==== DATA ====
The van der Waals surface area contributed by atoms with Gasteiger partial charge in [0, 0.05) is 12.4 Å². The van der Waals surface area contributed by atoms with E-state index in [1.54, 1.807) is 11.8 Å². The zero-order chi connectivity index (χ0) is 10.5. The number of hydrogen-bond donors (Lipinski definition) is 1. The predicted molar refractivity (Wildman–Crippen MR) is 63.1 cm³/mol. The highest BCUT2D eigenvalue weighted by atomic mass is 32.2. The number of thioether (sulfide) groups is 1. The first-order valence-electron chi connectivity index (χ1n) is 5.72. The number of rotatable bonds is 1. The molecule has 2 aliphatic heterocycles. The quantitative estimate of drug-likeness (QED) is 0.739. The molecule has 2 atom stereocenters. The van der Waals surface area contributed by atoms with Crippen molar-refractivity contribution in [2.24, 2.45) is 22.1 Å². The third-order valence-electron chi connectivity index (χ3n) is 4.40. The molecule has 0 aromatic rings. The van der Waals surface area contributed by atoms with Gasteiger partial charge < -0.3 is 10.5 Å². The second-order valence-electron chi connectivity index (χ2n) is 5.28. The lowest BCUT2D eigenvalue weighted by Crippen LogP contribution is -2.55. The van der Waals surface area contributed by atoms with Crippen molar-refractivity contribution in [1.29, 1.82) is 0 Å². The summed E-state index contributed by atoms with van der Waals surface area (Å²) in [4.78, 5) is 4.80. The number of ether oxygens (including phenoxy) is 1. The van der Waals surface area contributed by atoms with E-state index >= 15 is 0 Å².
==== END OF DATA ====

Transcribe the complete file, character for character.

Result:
The van der Waals surface area contributed by atoms with Gasteiger partial charge in [0, 0.05) is 12.4 Å². The van der Waals surface area contributed by atoms with E-state index in [1.54, 1.807) is 11.8 Å². The zero-order chi connectivity index (χ0) is 10.5. The number of hydrogen-bond donors (Lipinski definition) is 1. The predicted molar refractivity (Wildman–Crippen MR) is 63.1 cm³/mol. The highest BCUT2D eigenvalue weighted by atomic mass is 32.2. The number of thioether (sulfide) groups is 1. The first-order valence-electron chi connectivity index (χ1n) is 5.72. The number of rotatable bonds is 1. The molecule has 2 aliphatic heterocycles. The quantitative estimate of drug-likeness (QED) is 0.739. The molecule has 2 atom stereocenters. The van der Waals surface area contributed by atoms with Crippen molar-refractivity contribution in [2.24, 2.45) is 22.1 Å². The third-order valence-electron chi connectivity index (χ3n) is 4.40. The molecule has 0 aromatic rings. The van der Waals surface area contributed by atoms with Gasteiger partial charge < -0.3 is 10.5 Å². The second-order valence-electron chi connectivity index (χ2n) is 5.28. The lowest BCUT2D eigenvalue weighted by Crippen LogP contribution is -2.55. The van der Waals surface area contributed by atoms with Crippen molar-refractivity contribution in [1.29, 1.82) is 0 Å². The summed E-state index contributed by atoms with van der Waals surface area (Å²) in [4.78, 5) is 4.80. The number of ether oxygens (including phenoxy) is 1. The van der Waals surface area contributed by atoms with E-state index >= 15 is 0 Å².